14 Songs, 45 Minutes

EDITORS’ NOTES

The convoluted and always-interesting career of Iggy Pop took a turn for the better with the release of New Values in 1979. With his tormented years with the Stooges and his pair of studio collaborations with David Bowie behind him, he was ready to fully claim his mantle as a punk rock avatar. He shows his young imitators how it’s done on cheerfully nihilistic numbers like “Billy Is a Runaway,” “Tell Me a Story,” and New Values’ title track, declaiming his perverse pronouncements with glee. Playing off his self-destructive reputation, he wrestles with pint-sized lust in “Five Foot One” and battles ennui to a draw in “I’m Bored.” Taking on his crooner persona, he revels in the damaged balladry of “Angel” and “How Do Ya Fix a Broken Part.” Pop is ably supported by the likes of ex-Stooges Scott Thurston and James Williamson, who veer from unleashing crunchy riffs to laying down sultry soul grooves. With the exception of the borderline-racist “African Man,” every number here is worth commendation. New Values marks a high point in the Ig’s erratic career, bristling with well-focused nervous energy and strategic bad taste.

EDITORS’ NOTES

The convoluted and always-interesting career of Iggy Pop took a turn for the better with the release of New Values in 1979. With his tormented years with the Stooges and his pair of studio collaborations with David Bowie behind him, he was ready to fully claim his mantle as a punk rock avatar. He shows his young imitators how it’s done on cheerfully nihilistic numbers like “Billy Is a Runaway,” “Tell Me a Story,” and New Values’ title track, declaiming his perverse pronouncements with glee. Playing off his self-destructive reputation, he wrestles with pint-sized lust in “Five Foot One” and battles ennui to a draw in “I’m Bored.” Taking on his crooner persona, he revels in the damaged balladry of “Angel” and “How Do Ya Fix a Broken Part.” Pop is ably supported by the likes of ex-Stooges Scott Thurston and James Williamson, who veer from unleashing crunchy riffs to laying down sultry soul grooves. With the exception of the borderline-racist “African Man,” every number here is worth commendation. New Values marks a high point in the Ig’s erratic career, bristling with well-focused nervous energy and strategic bad taste.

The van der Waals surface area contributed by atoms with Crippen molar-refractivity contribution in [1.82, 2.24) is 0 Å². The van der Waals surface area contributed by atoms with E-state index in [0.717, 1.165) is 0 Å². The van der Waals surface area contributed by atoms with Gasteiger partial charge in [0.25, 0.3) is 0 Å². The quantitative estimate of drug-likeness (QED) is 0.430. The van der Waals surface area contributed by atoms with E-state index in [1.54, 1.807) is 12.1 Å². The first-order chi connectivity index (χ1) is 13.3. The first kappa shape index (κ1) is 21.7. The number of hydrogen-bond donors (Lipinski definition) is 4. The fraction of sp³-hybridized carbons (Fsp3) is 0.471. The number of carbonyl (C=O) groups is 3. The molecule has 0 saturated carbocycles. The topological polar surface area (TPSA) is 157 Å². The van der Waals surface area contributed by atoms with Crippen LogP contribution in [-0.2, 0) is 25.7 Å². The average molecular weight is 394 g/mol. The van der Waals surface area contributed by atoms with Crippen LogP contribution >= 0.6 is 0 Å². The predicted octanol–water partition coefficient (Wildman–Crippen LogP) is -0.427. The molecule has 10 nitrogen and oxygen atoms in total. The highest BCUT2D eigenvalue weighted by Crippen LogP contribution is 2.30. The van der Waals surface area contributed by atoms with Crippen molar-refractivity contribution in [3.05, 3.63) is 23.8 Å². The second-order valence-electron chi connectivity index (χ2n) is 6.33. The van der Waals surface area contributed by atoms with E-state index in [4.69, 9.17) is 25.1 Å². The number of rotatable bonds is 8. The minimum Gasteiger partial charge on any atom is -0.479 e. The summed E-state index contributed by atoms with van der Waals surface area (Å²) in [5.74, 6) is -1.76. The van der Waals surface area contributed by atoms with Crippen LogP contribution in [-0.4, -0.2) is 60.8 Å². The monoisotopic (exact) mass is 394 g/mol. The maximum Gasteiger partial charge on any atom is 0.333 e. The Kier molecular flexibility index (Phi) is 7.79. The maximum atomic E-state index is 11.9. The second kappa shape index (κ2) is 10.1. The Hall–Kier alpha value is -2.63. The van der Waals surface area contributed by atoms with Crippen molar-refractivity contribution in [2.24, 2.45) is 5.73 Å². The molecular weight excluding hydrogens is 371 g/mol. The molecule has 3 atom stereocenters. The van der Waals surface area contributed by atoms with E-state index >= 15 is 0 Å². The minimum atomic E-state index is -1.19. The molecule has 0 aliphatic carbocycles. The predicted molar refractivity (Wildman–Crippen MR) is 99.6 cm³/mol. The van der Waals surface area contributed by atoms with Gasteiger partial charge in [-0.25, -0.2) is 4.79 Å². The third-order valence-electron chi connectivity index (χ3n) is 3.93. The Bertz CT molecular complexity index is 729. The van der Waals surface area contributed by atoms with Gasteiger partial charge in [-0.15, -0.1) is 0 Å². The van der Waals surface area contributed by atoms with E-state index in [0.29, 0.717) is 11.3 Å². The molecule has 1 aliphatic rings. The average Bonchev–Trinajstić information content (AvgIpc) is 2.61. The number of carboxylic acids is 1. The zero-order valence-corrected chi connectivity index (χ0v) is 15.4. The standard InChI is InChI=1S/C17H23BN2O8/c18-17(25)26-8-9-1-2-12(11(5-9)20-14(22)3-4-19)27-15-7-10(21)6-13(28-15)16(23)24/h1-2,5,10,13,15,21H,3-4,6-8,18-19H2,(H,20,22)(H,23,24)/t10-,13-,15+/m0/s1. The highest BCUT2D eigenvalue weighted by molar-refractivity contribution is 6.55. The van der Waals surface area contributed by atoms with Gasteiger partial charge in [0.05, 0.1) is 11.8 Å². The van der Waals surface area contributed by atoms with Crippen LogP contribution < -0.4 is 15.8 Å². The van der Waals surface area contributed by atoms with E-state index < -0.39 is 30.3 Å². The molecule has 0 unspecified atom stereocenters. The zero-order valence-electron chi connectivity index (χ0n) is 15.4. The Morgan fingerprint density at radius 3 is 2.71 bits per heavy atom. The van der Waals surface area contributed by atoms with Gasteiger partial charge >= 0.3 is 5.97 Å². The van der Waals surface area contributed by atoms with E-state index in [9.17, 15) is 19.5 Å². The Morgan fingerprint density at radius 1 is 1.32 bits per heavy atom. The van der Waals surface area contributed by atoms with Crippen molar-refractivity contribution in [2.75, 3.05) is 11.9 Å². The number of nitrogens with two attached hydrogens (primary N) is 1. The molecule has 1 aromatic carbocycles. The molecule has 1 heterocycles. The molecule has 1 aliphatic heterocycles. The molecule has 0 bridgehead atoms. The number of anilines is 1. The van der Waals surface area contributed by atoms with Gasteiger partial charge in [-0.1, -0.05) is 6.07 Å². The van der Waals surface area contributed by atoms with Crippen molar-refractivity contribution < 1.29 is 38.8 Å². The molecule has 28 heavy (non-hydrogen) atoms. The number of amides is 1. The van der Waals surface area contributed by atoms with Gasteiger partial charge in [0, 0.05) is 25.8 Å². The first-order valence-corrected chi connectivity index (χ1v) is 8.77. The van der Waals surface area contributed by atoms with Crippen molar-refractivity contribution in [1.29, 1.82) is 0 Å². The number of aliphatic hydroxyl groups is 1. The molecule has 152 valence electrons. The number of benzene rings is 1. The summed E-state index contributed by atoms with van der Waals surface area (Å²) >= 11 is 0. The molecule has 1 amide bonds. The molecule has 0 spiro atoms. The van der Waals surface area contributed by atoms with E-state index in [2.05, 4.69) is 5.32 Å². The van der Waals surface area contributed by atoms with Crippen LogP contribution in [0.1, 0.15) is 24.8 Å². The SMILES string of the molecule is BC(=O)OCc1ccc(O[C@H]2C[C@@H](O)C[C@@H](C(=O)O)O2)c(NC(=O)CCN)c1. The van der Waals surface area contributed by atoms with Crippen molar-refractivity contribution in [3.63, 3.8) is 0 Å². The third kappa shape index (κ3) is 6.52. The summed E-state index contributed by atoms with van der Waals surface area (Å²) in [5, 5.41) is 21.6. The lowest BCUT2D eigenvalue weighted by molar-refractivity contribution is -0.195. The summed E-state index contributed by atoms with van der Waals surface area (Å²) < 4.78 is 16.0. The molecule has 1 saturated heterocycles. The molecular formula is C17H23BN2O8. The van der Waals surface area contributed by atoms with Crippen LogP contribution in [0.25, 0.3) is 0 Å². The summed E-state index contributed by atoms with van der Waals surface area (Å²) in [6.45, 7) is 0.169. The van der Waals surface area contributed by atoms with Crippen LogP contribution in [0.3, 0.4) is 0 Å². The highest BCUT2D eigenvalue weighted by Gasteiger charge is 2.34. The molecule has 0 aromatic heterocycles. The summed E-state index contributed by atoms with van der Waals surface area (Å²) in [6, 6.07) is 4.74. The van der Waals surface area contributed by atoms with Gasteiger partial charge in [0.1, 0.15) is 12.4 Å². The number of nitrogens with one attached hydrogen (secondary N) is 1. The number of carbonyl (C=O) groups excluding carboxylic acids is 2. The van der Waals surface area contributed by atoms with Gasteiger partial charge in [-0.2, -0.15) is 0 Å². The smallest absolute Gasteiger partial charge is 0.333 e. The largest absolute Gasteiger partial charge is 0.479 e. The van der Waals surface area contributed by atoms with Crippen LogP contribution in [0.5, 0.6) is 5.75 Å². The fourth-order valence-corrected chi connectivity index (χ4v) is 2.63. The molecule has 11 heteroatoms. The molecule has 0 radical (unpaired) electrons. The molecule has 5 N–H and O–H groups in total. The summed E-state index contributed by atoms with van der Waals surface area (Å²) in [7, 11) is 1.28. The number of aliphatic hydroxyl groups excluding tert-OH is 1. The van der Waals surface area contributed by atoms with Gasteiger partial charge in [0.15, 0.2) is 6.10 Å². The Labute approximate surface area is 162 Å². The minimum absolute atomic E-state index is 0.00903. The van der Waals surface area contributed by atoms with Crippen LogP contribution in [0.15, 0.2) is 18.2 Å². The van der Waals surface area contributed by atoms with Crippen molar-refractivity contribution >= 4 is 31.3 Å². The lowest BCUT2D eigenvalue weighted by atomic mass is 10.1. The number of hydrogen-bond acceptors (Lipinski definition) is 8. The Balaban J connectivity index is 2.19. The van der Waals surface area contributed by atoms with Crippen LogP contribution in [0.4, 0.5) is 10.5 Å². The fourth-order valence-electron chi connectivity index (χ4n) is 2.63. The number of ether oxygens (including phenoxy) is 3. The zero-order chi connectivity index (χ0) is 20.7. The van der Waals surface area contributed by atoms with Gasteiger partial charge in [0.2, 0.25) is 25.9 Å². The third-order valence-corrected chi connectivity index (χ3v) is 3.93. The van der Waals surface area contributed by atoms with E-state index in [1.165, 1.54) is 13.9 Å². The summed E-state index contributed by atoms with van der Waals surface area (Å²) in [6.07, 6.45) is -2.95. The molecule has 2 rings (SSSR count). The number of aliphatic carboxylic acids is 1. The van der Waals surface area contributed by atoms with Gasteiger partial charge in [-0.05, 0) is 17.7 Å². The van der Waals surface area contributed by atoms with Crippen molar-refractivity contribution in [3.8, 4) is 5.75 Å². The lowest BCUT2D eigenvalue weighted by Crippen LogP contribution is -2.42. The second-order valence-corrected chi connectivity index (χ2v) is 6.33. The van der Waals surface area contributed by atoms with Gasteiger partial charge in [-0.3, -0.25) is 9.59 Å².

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Ratings and Reviews

4.7 out of 5
22 Ratings

22 Ratings

teutsch ,

awsome

best iggy pop album. definitley a good buy

Merge Wizard ,

wait & great

I bought this record some time ago and, noticing a certain lack of the poisonous thunder that characterized the Stooges records, I shelved it. I brought it out later to see if I wanted to sell it and I was surprised with this album's angular guitar work and super tight rhythm section. There are peaks of brilliance on this record, like "I'm Bored," which sounds like it could be the first song Iggy wrote after he quit heroin. "New Values" and "Five Foot One" are as strong as anything Iggy's written. It's different than The Idiot because of its super-tight rock band, no doubt borrowing sounds from other minimal new wave acts of the time. After a few listens, those sharp cyclical guitar riffs will stick in your head. Iggy's sharp as a tack at moments. This clarity is actually kind of refreshing after the swaggering dark Stooges sludge that attracted me to him in the first place. Some dumb sappy pop songs here; I find "...Broken Part" and "Tell Me a Story" to be a bit nauseating. This album will grow on you, though. If you dream, as I often do, that Iggy Pop once performed a legendary killer jam session with Television as his backing band, buy this album because it sounds like a cheap approximation of that sound. Just do yourself a favor and skip "African Man." It sounds like Iggy had nasty relapse.

kw85233 ,

Excellent

Another excellent Iggy Pop album. Another pivotal moment in my life.

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